The Early Days Of Canterbury: Frontis, Dedication, Introduction, Index and Foreword.

CHRISTCHURCH,  2009

 

THE

EARLY DAYS

OF

CANTERBURY

 

 

 

 

A MISCELLANEOUS COLLECTION OF
INTERESTING FACTS DEALING
WITH THE SETTLEMENT'S
FIRST THIRTY YEARS
OF COLONISATION

1850 - 1880

 

 

 

 

 

Compiled by
A. SELWYN BRUCE

 

 

 

 

 

 

 

 

 

SIMPSON & WILLIAMS LIMITED
CHIRISTCHURCH. N.Z.
1932


4

 

 

 

 

 

 

DEDICATION

 

 

 

IN AFFECTIONATE REMEMBRANCE OF
MY DEAR MOTHER - A PIONEER SETTLER
WHO LANDED IN LYTTELTON FROM THE
SHIP "SIR GEORGE POLLOK" IN 1851
AND WHO LIVED TO SEE THE WILDERNESS
OF CANTERBURY PLAINS BLOSSOM AS THE

ROSE, PASSING TO HER REWARD IN

OCTOBER, 1928, IN HER 95TH YEAR.

 

  


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Introduction

 

In introducing a work like Mr A. Selwyn Bruce's Reminiscences to the notice of readers, one is reminded of the reasons given by Eadmer, the secretary and biographer of St. Anselm, for choosing to write of the persons and events of his own time.

 

Such an account, he says, would be to the glory of God and should win the gratitude of posterity for helping it to a true understanding of the past.

 

But as one writer says, the truth we find in such narrations "is not always so absolute as Heaven would doubtless desire, nor is the matter often such as gains the unqualified gratitude of man." A writer of memoirs generally views the scene from one point of view or is interested in only certain aspects of 'his times. And the importance of the events and personalities he describes is apt to change with the different interests and outlook of succeeding generations. But Mr Bruce's interests have been unusually wide, and he assures us that the veracity of his material has been subjected to severe tests. The chief value of reminiscences, too, lies in this, that they recreate in the most vivid manner their age, its spirit, and its atmosphere, which formal histories often overlook.

 

Reviving the life of the first generations in Canterbury, the colony that in its inception and early history came nearest to the full ideal of the greatest modern thinker in colonial policy, Mr Bruce's work should make a special appeal to readers outside New Zealand as well as justify its claim to be regarded as a valuable contribution to the materials of the history of the Dominion.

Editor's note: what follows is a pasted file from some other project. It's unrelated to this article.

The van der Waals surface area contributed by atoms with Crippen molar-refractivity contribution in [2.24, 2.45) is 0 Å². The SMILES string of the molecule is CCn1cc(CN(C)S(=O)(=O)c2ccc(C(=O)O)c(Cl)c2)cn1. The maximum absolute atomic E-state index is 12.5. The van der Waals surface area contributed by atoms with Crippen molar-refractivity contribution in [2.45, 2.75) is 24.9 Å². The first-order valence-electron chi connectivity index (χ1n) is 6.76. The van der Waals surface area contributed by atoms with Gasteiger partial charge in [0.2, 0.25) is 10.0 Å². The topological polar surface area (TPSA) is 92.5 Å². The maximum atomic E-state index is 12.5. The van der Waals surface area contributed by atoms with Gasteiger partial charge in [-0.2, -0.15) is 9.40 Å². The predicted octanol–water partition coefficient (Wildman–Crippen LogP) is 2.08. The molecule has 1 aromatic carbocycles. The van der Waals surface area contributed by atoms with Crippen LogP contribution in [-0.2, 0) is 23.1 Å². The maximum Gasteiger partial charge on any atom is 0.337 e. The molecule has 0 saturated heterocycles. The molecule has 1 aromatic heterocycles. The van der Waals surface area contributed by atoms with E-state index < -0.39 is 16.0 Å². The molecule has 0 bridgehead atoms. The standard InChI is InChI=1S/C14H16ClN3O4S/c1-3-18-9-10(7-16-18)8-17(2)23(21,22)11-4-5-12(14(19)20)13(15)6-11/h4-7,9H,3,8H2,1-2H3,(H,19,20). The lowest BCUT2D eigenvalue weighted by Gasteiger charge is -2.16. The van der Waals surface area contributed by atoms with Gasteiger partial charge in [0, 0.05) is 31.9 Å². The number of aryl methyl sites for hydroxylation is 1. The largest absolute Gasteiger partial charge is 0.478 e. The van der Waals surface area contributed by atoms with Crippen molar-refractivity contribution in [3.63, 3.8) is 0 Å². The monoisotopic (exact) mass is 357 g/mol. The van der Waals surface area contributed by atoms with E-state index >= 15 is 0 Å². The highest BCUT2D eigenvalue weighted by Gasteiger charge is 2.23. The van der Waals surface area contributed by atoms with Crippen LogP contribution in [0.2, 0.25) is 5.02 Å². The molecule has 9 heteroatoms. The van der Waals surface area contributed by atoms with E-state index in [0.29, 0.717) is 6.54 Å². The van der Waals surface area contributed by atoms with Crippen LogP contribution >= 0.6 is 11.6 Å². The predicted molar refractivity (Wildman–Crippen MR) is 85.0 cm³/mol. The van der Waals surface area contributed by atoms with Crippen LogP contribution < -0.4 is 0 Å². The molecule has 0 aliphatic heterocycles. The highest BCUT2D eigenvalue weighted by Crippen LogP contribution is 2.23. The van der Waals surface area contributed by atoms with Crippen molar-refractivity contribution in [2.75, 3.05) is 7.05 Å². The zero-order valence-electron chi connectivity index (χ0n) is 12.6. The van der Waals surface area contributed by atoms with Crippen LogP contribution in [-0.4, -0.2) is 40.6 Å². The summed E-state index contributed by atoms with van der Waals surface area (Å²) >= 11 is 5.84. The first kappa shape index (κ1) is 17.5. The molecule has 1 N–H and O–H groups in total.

J. HIGHT.

 

 

Canterbury University College,

October 11, 1932.


6

Contents

1.         The Selection of Canterbury by Captain    11

 

2.         Port Lyttelton    19

 

3.         The Growth of the New Settlement     30

 

4.         Christchurch Grows Apace    40

 

5.         Early Business Thoroughfares   53

 

6.         Sumner and Lyttelton      61

 

7.         Old Identities    75

 

8.         Place Names and Early Settlers    88

9.         The Presbyterian Mother Church of the Canterbury Province: St. Andrew's  100

 

10.       Round About the Town    109

 

11.       More Old Identities   118

 

12.       Some More Old Identities    130

 

13.       More Old Identities    139

 

14.       Our Public Squares    150

 

15.       Red Letter Days    158

 

16.       Olla Podrida    167

 

17.       Schools of the Sixties: Pioneer Women   182

 

18.       Early Horse Racing    192

Synopsis of Contents    198

Index     202



Foreword 

 

AS A PAKEHA NATIVE of our garden city of Christchurch, I have far many years taken keen interest in the annals of early days, when On noble band of Pioneers, under the aegis of the Canterbury Association, left their ancestral homes and, committing their destiny into the bonds of Divine Providence, landed at Lyttelton, to develop what has proved to be one of the most satisfactory colonising schemes in the history of the British Empire.

 

The advantage of personal association with so many of the early settlers, combined with studious research, has resulted in the compilation of a voluminous quantity of interesting matter, most of which has been published in the Christchurch "Star."

 

At the earnest request of many readers of those articles, I have set myself the pleasant task of transcribing the records into the pages of this book, which I claim as somewhat unique, Inasmuch as I have had before me the idea of Immortalising the memory of many of the rank and file of our Canterbury Settlers, who after all, were the actual founders of the Province. The man in the street, whose face was familiar to everyone, but who took no part in the functioning of public affairs, but who nevertheless was the nerve and sinew in the stupendous task of developing the embryonic province, has been largely overshadowed and forgotten in the busy process of civic development, hence my desire to perpetuate his memory. And if my humble effort serves the purpose I have in view, my self-imposed task will have given me supreme satisfaction.

 

In addition to information gleaned from my own parents, and others, I desire to place on record my grateful appreciation of the opportunity afforded me of perusing the reminiscences of the early days, left by two of our pioneer colonists - Messrs George Hart and William Messervy - thereby enhancing the value of these pages as authentic memorials of the early vicissitudes of the Canterbury Settlement.

 

A. SELWYN BRUCE.

 

 

 

"Pounamu,"

   Cashel Street,

      Christchurch, N.Z.

         1932.